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Starmer Promises UK Defense Spending Roadmap Amid NATO Doubts

Prime Minister Keir Starmer speaks during a news conference following his first cabinet meeting, at Downing Street in London, UK, on Saturday, July 6, 2024. (Chris J. Ratcliffe/Photographer: Chris J. Ratcliffe)

(Bloomberg) -- Keir Starmer said he would publish a roadmap showing how the UK would spend 2.5% of its gross domestic product on defence, as the prime minister faced calls from the British military and allies abroad to clarify his policy ahead of this week’s NATO summit in Washington.

“There is no more important duty for me as prime minister than keeping the people of our country safe,” Starmer said in remarks emailed by his office as he traveled to the US late Tuesday. The government will launch a strategic review next week to “determine the future defence posture” of the UK and the capabilities it needs, his office said. It didn’t put a timeline on when the review would be completed or when the spending goal would be reached.

Questions about the new administration’s defense spending plans provide the subtext to Starmer’s first meetings with world leaders since his Labour Party won a UK election landslide last week, ousting Rishi Sunak’s Conservatives.

The new premier arrives in Washington for his first international summit with arguably the strongest domestic backdrop in the room, in contrast to US President Joe Biden, French President Emmanuel Macron and other progressive leaders struggling to counter a populist surge in America and Europe.

But diplomats have quietly let it be known that the lack of clarity over Labour’s plans for defense spending have caused uncertainty. The new prime minister’s team was made aware in transition talks with government officials that he is likely to face questions from allies on his plans.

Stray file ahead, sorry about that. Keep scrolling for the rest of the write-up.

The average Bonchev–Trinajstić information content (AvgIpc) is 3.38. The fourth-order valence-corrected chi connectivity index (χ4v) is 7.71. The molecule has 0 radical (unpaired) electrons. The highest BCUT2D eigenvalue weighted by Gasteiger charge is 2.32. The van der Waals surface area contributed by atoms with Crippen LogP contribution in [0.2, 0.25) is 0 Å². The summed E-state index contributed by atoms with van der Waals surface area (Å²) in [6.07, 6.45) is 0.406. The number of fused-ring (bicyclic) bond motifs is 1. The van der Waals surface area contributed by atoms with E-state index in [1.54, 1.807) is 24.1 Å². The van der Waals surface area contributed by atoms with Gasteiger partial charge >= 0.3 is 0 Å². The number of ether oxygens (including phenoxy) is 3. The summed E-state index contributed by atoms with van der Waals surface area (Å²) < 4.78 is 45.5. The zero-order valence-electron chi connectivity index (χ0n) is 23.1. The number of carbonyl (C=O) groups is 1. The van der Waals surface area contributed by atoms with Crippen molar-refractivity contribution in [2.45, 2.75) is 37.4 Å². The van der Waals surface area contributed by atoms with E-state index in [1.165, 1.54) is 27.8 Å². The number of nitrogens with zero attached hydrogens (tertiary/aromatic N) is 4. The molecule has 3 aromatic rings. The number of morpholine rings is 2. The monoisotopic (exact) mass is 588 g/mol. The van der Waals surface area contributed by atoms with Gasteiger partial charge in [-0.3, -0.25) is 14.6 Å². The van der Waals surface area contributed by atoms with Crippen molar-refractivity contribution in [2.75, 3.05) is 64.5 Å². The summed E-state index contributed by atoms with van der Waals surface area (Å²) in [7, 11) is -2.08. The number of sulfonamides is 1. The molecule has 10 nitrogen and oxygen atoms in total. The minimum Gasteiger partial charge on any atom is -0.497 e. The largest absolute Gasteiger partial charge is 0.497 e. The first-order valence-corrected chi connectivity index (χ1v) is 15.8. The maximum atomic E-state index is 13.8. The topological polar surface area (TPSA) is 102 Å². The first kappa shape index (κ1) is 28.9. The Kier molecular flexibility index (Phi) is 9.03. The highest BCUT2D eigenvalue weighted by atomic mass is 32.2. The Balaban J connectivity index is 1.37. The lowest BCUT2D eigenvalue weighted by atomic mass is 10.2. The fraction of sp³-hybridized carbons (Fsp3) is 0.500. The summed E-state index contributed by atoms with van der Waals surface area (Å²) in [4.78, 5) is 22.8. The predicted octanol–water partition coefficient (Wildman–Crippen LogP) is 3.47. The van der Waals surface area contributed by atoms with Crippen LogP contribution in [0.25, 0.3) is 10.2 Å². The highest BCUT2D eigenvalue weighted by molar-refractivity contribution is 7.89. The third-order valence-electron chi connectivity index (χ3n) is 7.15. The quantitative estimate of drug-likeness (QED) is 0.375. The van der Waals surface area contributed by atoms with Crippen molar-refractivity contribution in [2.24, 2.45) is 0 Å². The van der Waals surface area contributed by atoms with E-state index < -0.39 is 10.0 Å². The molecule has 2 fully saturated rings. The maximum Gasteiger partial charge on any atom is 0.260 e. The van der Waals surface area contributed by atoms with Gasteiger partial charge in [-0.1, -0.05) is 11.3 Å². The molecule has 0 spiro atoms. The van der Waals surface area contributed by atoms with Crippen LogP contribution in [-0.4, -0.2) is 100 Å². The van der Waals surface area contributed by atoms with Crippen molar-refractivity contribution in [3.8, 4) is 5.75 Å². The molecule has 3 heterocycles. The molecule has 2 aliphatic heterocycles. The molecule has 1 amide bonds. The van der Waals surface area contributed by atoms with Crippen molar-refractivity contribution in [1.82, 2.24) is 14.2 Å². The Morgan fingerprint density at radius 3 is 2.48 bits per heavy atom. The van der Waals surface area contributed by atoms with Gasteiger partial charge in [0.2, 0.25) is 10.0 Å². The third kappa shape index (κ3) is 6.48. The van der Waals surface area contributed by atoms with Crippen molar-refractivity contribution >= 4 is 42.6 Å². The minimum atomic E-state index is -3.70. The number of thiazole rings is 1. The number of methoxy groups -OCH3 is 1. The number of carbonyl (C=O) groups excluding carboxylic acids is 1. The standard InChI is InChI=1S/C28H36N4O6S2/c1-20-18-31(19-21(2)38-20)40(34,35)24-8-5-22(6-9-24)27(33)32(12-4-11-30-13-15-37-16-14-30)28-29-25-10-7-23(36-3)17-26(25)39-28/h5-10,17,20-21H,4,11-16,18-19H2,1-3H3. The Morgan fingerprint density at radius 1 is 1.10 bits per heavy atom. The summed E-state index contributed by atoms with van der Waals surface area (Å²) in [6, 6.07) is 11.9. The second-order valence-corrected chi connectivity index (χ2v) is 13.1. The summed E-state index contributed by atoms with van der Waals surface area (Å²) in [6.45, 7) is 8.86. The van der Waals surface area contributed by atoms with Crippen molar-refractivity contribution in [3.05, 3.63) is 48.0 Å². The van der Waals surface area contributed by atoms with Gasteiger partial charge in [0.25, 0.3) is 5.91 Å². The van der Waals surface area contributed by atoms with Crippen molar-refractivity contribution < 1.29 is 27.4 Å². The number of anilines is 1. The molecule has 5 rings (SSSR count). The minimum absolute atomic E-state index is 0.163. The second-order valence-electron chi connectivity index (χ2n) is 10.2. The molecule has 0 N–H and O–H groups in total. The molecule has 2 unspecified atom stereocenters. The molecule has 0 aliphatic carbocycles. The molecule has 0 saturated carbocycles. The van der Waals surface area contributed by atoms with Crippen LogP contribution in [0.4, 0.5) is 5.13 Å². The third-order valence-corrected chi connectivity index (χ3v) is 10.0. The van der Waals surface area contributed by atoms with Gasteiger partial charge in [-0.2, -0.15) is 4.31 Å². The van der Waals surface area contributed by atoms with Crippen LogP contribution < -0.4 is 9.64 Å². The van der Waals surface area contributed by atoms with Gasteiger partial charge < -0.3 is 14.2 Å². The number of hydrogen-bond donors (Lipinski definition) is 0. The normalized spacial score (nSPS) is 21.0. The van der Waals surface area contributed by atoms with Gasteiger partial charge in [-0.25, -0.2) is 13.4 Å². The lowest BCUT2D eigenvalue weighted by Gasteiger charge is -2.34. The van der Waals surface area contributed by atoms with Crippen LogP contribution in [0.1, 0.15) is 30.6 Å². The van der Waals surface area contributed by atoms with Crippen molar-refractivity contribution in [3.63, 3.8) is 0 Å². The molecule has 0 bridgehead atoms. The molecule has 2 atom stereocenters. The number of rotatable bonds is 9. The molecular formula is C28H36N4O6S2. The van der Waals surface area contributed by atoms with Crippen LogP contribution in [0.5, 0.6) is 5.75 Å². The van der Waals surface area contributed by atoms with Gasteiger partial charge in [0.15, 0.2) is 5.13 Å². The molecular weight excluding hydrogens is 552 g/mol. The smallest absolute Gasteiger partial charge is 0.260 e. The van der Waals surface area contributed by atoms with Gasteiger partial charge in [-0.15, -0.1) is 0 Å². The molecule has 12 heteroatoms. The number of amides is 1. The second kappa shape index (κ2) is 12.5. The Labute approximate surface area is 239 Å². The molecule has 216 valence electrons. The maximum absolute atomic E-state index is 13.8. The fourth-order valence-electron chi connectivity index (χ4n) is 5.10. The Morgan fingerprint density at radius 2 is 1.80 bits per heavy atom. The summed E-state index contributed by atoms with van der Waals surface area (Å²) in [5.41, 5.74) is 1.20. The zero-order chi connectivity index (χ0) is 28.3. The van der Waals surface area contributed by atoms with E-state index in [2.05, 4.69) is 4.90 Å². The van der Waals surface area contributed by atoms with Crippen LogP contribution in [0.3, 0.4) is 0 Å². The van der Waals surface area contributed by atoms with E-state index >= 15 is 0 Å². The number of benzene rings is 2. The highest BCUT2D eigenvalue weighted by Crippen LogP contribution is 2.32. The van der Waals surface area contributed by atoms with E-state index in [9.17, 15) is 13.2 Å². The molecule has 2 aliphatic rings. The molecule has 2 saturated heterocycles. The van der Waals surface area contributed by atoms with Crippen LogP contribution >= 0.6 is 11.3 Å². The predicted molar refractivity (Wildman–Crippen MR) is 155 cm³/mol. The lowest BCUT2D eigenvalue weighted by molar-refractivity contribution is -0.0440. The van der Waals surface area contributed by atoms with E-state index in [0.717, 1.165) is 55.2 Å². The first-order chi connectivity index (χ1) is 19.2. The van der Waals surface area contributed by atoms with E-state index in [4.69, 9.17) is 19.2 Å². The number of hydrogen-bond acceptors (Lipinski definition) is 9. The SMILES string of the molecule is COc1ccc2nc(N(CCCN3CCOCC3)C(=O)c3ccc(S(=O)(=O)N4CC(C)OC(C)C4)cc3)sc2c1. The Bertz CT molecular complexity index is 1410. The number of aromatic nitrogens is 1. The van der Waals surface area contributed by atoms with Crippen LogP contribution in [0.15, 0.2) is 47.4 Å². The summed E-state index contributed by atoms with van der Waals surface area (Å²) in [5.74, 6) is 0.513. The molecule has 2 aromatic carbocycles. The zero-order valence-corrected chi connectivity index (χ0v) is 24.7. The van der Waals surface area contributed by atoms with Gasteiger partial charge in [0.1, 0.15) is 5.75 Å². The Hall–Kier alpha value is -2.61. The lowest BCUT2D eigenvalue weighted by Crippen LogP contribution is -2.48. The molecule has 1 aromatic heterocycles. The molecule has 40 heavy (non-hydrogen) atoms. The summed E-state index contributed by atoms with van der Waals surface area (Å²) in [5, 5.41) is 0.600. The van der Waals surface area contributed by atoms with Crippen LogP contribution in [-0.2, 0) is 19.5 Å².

Starmer has previously committed to achieving the 2.5% spending goal “as soon as the public finances allow,” without giving any more specifics on timings or how the pledge would be funded. Former premier Sunak this year set a deadline of 2030 — though the commitment also came with doubts about funding.

Starmer doesn’t plan to change his position any time soon, people familiar with his thinking said, although he will still try to portray himself as hawkish on the issue and look to prioritize military spending.

The UK is one of NATO’s biggest spenders and has been a key supplier of arms to Ukraine since Russia’s invasion, though the British military has still suffered from years of underfunding, with former Defense Secretary Ben Wallace saying the army was “hollowed out” by successive administrations.

Patrick Sanders, the former head of the army, told the Times newspaper that the UK military was in such a poor state that it would be only able to fight a small war for no more than a month.

The government’s strategic defense review will assess the military readiness, how to deepen defense ties with NATO allies, develop a new industrial strategy and propose procurement reform, the premier’s office said.

“My message is very, very clear that this NATO summit is an opportunity for allies to stand together to strengthen their resolve,” Starmer told reporters. “We will stand against Russian aggression wherever it is in the world.”

©2024 Bloomberg L.P.

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